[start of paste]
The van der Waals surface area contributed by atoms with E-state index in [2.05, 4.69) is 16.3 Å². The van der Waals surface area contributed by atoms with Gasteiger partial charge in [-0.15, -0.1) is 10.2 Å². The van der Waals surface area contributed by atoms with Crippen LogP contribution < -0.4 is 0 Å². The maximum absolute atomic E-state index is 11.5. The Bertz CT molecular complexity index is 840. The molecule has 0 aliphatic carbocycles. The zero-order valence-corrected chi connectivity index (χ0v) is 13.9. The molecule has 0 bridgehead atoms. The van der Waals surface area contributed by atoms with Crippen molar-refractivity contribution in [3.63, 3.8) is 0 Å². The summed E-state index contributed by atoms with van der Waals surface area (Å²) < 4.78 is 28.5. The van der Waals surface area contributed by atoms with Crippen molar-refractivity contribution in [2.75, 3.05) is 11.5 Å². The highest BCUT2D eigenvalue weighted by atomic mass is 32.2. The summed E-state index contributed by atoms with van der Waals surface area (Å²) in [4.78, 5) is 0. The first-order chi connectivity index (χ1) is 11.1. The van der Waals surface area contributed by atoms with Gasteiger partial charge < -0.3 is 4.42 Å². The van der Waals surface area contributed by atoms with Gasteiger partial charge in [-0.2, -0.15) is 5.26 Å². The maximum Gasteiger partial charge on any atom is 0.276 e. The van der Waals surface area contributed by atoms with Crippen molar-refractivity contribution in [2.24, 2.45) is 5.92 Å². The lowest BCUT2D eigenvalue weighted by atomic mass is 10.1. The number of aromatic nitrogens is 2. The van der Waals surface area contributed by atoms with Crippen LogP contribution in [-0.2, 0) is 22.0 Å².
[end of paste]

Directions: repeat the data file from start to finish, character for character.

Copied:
The van der Waals surface area contributed by atoms with E-state index in [2.05, 4.69) is 16.3 Å². The van der Waals surface area contributed by atoms with Gasteiger partial charge in [-0.15, -0.1) is 10.2 Å². The van der Waals surface area contributed by atoms with Crippen LogP contribution < -0.4 is 0 Å². The maximum absolute atomic E-state index is 11.5. The Bertz CT molecular complexity index is 840. The molecule has 0 aliphatic carbocycles. The zero-order valence-corrected chi connectivity index (χ0v) is 13.9. The molecule has 0 bridgehead atoms. The van der Waals surface area contributed by atoms with Crippen molar-refractivity contribution in [3.63, 3.8) is 0 Å². The summed E-state index contributed by atoms with van der Waals surface area (Å²) < 4.78 is 28.5. The van der Waals surface area contributed by atoms with Crippen molar-refractivity contribution in [2.75, 3.05) is 11.5 Å². The highest BCUT2D eigenvalue weighted by atomic mass is 32.2. The summed E-state index contributed by atoms with van der Waals surface area (Å²) in [4.78, 5) is 0. The first-order chi connectivity index (χ1) is 11.1. The van der Waals surface area contributed by atoms with Gasteiger partial charge < -0.3 is 4.42 Å². The van der Waals surface area contributed by atoms with Gasteiger partial charge in [-0.2, -0.15) is 5.26 Å². The maximum Gasteiger partial charge on any atom is 0.276 e. The van der Waals surface area contributed by atoms with Crippen molar-refractivity contribution in [2.24, 2.45) is 5.92 Å². The lowest BCUT2D eigenvalue weighted by atomic mass is 10.1. The number of aromatic nitrogens is 2. The van der Waals surface area contributed by atoms with Crippen LogP contribution in [-0.2, 0) is 22.0 Å².